Professional News
Should Sleep-Starved Residents Be Setting Off Alarms?
Psychiatric News
Volume 39 Number 15 page 9-9

Resident physicians in all specialties averaged 5.7 hours of sleep a night in PGY-1, and only 13.8 minutes more a night in PGY-2, a nationwide survey shows.

Among more than 1,600 PGY-1 residents in 21 specialties, those in pathology got the most sleep, an average of 6.9 hours a night. General surgery residents got the least, only five hours. PGY-1 psychiatry residents ranked fourth highest, averaging six hours a night.

While individuals differ in their physiologic need for sleep, sleep specialists say most adults need about eight hours for optimal performance.

Dewitt Baldwin, M.D., a scholar in residence for the Accreditation Council for Graduate Medical Education (ACGME), and Steven Daugherty, Ph.D., an assistant professor of psychology at Rush Medical College in Chicago, conducted the survey. Using the AMA's graduate medical education database, they queried a randomly selected sample (15 percent) of all PGY-1 and PGY-2 residents in the United States in the 1998-99 training year. Of 5,616 eligible residents, 3,604 participated, a 64 percent response rate.

Survey participants completed a five-page questionnaire with 44 questions that required 144 separate responses regarding work hours, supervision, learning, stress, and other aspects of residency training, as well as sleep. The researchers preserved residents' anonymity.

Baldwin and Daugherty published the survey findings in Sleep in March. They reported additional correlations between sleep and work hours at the annual meeting of the Associated Professional Sleep Societies in Philadelphia in June.

On nights on call—superimposed on weekly averages—residents often sleep only two or three hours, the researchers found. Among all residents, only 15 (0.4 percent) said they averaged eight or more hours of sleep a night.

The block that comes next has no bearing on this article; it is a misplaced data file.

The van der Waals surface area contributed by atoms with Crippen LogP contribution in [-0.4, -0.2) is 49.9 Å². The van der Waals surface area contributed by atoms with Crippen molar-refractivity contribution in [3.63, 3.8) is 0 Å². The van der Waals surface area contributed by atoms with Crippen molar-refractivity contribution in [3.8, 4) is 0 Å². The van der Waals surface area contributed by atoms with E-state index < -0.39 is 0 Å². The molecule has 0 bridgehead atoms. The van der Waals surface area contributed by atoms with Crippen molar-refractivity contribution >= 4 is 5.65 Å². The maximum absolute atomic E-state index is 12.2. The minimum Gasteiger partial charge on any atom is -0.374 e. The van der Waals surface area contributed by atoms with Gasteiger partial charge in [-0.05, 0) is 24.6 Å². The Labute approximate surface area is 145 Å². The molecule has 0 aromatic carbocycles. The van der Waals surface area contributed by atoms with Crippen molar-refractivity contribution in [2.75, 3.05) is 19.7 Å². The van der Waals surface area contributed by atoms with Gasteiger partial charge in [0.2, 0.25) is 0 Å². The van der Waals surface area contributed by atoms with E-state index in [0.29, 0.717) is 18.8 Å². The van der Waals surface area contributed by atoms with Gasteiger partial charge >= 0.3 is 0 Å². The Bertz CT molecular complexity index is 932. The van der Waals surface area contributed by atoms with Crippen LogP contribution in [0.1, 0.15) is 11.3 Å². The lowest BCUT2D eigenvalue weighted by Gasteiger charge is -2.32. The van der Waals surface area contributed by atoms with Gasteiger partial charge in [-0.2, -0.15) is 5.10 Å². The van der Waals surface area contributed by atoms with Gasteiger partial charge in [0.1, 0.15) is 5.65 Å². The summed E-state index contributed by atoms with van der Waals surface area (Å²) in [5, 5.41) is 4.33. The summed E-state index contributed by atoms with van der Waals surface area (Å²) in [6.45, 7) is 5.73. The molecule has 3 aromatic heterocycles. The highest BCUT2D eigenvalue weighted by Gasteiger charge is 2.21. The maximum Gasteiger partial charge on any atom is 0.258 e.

Residents who sleep less and work longer than most of their peers express the greatest dissatisfaction with their residency experience. That suggests, Baldwin and Daugherty said, "that sleep deprivation also interferes with learning, the primary purpose of residency training."

Most residents said their work hours were too long.

PGY-1 residents said they averaged 83 hours of work a week, while PGY-2 residents said they averaged 76 hours of work a week. Nearly half of PGY-1 and one-third of PGY-2 residents said they worked more than 80 hours a week, Baldwin and Daugherty reported in Academic Medicine in November 2003.

While 72 percent of psychiatry residents averaged 60 hours of work a week, 7 percent of psychiatry residents—mainly those in high-intensity academic programs—claimed they worked an average of 106 hours a week. ACGME regulations that went into effect July 1, 2003, limit residents to 80 hours of work a week.

Few PGY-1 residents in any specialty moonlighted. About 17 percent of PGY-2 psychiatry residents did, however, averaging 29.5 hours a month at second jobs. "That shows they had the opportunity to choose to sleep, study, or spend free time with their families or on other activities," Baldwin said in an interview.

Residents who slept five or fewer hours a night were more than twice as likely as those who slept longer to report having worked five or more times in an impaired condition. Residents who got less sleep were nearly twice as likely to report they had made a significant medical error, been named in a malpractice suit, had a serious accident or injury, or had a serious conflict with other residents, attendings, or nursing staff.

While the 80-hour rule hypothetically enables residents to get more sleep," it is not clear that this will be the case," the researchers asserted. Residents make different choices about how to spend unscheduled time. Although work and sleep hours showed an inverse relationship, work hours accounted for only 10 percent of the variance in reported sleep hours.